116 3rd St SE
Cedar Rapids, Iowa 52401
IOWA CITY — Kris Murray didn’t join his family in Las Vegas last week to watch his brother, Keegan Murray, tear it up for the Sacramento Kings in the NBA Summer League.
The Iowa men’s basketball team is in its summer sessions, you see.
“I can’t just take a week off even though I love Keegan and I’m going to support him,” Kris said Tuesday before a team practice at Carver-Hawkeye Arena. “We had a week of workouts and I can’t miss those. I could watch him on TV, and I can always call him whenever.”
This is Kris’ time with the Hawkeyes. Keegan’s was in 2021-22, and he seized it like few in Iowa history have seized a season, averaging 23.5 points and becoming a first-team All-American.
Keegan left for the NBA draft because it was the only sane thing to do. He was picked fourth, and will earn $36.4 million over the next four years. He made an instant splash by playing really good, consistent ball in Las Vegas and earning the league’s Most Valuable Player award.
Kris Murray averaged 9.7 points coming off the bench last season. He declared for the NBA draft in April. He trained with Keegan and other players in Chicago for a few weeks. He withdrew from the draft on June 1 to remain a Hawkeye for his junior year.
“I could have had two-way offers if I’d stayed in the draft,” Kris Murray said.
Two-way players spend the majority of the season in the NBA G League and not more than 45 days with their NBA team, and are paid a corresponding amount based on the number of days they play in each league. He’s confident he can do better next year.
“I’ll always have the opportunity to make money and be able to showcase my talents on a national level,” said Murray. “But having the college experience and being able to kind of distance myself from Keegan and kind of take on a leadership role and being on top of scouting reports this year will help me a lot in my future.”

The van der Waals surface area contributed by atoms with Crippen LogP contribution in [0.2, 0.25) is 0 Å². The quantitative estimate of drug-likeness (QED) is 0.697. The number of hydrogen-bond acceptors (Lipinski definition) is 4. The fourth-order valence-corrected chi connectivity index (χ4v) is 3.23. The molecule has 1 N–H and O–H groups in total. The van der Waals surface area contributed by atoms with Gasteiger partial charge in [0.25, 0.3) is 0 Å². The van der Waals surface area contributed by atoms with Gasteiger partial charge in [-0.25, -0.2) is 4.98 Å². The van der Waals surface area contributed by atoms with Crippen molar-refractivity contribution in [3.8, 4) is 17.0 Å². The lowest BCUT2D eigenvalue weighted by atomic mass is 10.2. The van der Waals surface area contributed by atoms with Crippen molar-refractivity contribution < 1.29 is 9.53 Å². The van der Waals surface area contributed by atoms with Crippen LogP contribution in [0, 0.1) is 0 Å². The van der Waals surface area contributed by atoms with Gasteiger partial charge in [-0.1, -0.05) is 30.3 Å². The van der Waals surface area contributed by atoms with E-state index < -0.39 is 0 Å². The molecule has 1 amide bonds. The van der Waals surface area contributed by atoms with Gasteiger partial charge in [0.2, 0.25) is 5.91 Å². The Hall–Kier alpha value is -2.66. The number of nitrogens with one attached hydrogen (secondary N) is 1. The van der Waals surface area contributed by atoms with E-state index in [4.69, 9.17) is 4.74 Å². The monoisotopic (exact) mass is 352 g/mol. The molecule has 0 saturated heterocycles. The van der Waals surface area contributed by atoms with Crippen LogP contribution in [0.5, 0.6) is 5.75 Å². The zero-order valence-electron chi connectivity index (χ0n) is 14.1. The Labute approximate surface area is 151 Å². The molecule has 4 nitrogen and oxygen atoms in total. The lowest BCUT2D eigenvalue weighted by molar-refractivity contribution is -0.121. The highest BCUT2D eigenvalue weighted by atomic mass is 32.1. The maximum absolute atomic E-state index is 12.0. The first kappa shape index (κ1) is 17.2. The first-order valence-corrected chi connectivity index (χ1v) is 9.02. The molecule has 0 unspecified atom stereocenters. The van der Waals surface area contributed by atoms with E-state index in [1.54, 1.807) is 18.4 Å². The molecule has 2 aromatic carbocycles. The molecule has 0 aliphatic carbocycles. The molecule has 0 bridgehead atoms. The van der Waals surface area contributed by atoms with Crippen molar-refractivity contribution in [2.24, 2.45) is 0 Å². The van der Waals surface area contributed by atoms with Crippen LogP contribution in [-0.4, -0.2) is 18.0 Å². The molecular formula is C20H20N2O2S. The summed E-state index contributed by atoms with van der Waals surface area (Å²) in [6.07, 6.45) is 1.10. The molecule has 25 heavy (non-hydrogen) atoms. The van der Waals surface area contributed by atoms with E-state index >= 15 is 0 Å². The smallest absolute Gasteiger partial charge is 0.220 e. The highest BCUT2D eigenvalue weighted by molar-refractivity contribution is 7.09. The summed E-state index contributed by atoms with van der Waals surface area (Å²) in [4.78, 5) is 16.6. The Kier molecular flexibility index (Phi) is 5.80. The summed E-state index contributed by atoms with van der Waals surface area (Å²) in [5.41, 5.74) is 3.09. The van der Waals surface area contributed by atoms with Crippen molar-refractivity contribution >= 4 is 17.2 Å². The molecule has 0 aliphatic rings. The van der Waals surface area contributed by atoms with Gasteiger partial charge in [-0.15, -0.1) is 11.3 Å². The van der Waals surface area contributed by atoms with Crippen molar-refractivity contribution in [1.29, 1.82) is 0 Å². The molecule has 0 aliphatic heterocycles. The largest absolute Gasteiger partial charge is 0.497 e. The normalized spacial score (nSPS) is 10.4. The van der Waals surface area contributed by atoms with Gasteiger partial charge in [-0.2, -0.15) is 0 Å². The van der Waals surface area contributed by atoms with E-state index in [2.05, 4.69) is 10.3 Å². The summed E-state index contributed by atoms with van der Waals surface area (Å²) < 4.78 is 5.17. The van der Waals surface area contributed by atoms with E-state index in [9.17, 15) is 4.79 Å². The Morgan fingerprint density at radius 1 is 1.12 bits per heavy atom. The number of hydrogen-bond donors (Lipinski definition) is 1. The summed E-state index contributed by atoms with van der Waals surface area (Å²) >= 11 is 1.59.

We saw flashes of greatness and plenty of contributions from Kris last season. He had 29 points against Indiana. He had a stretch of 17 straight games in which he made 3-pointers. He was second to his brother on the team in blocked shots and third in scoring and steals though he was sixth in minutes played.
The ball will go through him a lot more in the season ahead.
“It’s the first time he hasn’t played with his brother,” Iowa Coach Fran McCaffery said. “He accepted the challenge of coming back. He bet on himself.
“A lot of guys, they have a two-way contract, they take it. He could have gone to a two-way if he wanted it. But he wanted to come back. He loves his teammates and he wants the responsibility that’s going to be placed on him. He’s ready for it, he’s worked hard for it, and I’m excited for him.”
“I’m definitely a more-independent person,” Kris said. “So I think that I definitely make to make that impact on this team, separate from Keegan.
“I think that my legacy will be different here at Iowa. I think the one that he left was a platform for the rest of the team to grow, and especially me to kind of take over the role that he had last year.”
Kris did join Keegan and his whole family at June’s NBA draft in Brooklyn, N.Y. When Sacramento drafted Keegan, the photo on the Barclays Center video board was of Kris. That didn’t sit particularly well with Keegan.
“I guess they just picked the better-looking twin,” Kris said.
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